After Waymo sued Uber for allegedly stealing its lidar laser-based guidance technology, you might assume the self-driving car company would keep it closely under wraps. Instead, Waymo's showing off exactly how it works.
As part an announcement celebrating the company hitting five million miles of test-driving automated cars in real traffic across 25 US cities, Waymo showed off a computer-generated visualization of what a self-driving car 'sees' as it drives, so that potential buyers feel more comfortable relying on the technology.
The video shows a glamorized version of 'x-view', data collected from Waymo cars' lidar, radar and camera feeds and aggregated into a constantly updating map of nearby roads and objects.
Waymo’s proprietary lidar system uses millions of lasers to build a 360-degree map around a car that spans up to 300 yards, detecting potential hazards and traffic guides. So it makes sense that to show off how the technology works, Waymo and Google Creative Lab made a 360-degree video.
When Waymo’s lasers and cameras detect something significant nearby, like a traffic light or cyclist, Waymo’s AI highlights that object in the car’s vision to emphasize its importance. And, so long as something is in the car’s path, that person’s or vehicle’s speed, projected direction and minimum safe distance are tracked and constantly updated.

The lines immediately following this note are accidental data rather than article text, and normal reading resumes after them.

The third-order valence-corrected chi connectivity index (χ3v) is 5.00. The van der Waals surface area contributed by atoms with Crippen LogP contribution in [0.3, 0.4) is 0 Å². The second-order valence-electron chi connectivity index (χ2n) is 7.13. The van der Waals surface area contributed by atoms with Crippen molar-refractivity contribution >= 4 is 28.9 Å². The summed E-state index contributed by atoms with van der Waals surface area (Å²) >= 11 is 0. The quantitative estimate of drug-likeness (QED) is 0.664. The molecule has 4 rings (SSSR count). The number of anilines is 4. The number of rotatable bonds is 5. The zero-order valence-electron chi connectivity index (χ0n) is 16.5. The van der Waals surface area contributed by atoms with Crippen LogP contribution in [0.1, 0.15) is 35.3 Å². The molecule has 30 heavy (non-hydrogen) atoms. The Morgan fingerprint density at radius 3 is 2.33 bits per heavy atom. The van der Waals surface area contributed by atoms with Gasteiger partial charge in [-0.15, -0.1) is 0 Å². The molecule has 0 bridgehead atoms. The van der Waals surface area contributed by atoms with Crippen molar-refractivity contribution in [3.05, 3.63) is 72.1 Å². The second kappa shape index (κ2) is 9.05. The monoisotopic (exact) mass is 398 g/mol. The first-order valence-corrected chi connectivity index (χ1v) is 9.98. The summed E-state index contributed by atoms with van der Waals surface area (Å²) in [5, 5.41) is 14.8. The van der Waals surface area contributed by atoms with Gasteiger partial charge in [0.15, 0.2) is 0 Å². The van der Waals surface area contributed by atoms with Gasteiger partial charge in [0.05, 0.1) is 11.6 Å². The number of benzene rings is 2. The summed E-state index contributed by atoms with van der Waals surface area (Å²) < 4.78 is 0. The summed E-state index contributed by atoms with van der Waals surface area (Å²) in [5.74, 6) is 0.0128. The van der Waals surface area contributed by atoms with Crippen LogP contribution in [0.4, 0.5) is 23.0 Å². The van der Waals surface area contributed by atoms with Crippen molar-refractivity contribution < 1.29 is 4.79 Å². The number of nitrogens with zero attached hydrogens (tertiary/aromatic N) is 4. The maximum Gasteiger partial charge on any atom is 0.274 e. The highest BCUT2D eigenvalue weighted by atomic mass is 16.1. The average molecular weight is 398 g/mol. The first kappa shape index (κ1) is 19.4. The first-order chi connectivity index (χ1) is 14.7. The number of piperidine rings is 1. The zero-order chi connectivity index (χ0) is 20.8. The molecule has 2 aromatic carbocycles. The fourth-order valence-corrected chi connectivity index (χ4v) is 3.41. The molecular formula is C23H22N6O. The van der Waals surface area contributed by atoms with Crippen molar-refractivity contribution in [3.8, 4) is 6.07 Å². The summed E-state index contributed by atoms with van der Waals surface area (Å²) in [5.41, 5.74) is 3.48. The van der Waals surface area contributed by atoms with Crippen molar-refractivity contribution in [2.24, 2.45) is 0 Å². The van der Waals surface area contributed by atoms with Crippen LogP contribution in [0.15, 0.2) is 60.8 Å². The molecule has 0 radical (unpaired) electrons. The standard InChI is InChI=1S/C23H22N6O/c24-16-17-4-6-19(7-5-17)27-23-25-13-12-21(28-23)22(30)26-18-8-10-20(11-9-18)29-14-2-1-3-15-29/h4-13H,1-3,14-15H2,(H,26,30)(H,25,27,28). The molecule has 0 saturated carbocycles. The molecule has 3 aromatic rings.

In another non-VR x-view video, Waymo shows how cars instantly try to characterize things around them to predict behaviors. Cyclists are tracked more closely by cameras to look for arm signals, for example. And when near train tracks, cars are programmed to see a projected stop sign in front of the tracks until there’s a clear path forward.
5 million miles and counting
Waymo’s AI took six years to hit its first million miles. Now, with loosening restrictions on where self-driving cars can go, the fifth million only took three months. Today, Waymo claims, its cars will drive as many miles in one day as an average American drives in a year.
Waymo also claims that along with real-world tests, its AI has undergone 2.7 billion “virtual miles” of testing. Waymo’s hope is that as the miles rack up and the AI improves, accidents will continue to decrease, and people will feel safer trusting their lives to their cars.
This public demo of x-view also highlights the importance of cybersecurity on self-driving cars in general. Waymo’s AI relies heavily on defining what an object is to predict how it will act or move; this recent report on potential malicious AI hacking noted that hackers could prevent a car's AI from correctly discerning its surroundings.
Overall, compared to the tight lid that most other tech giants have kept over how their AIs work, Waymo’s transparency feels like a breath of fresh air, one that consumers will likely appreciate when deciding whether to trust the technology.
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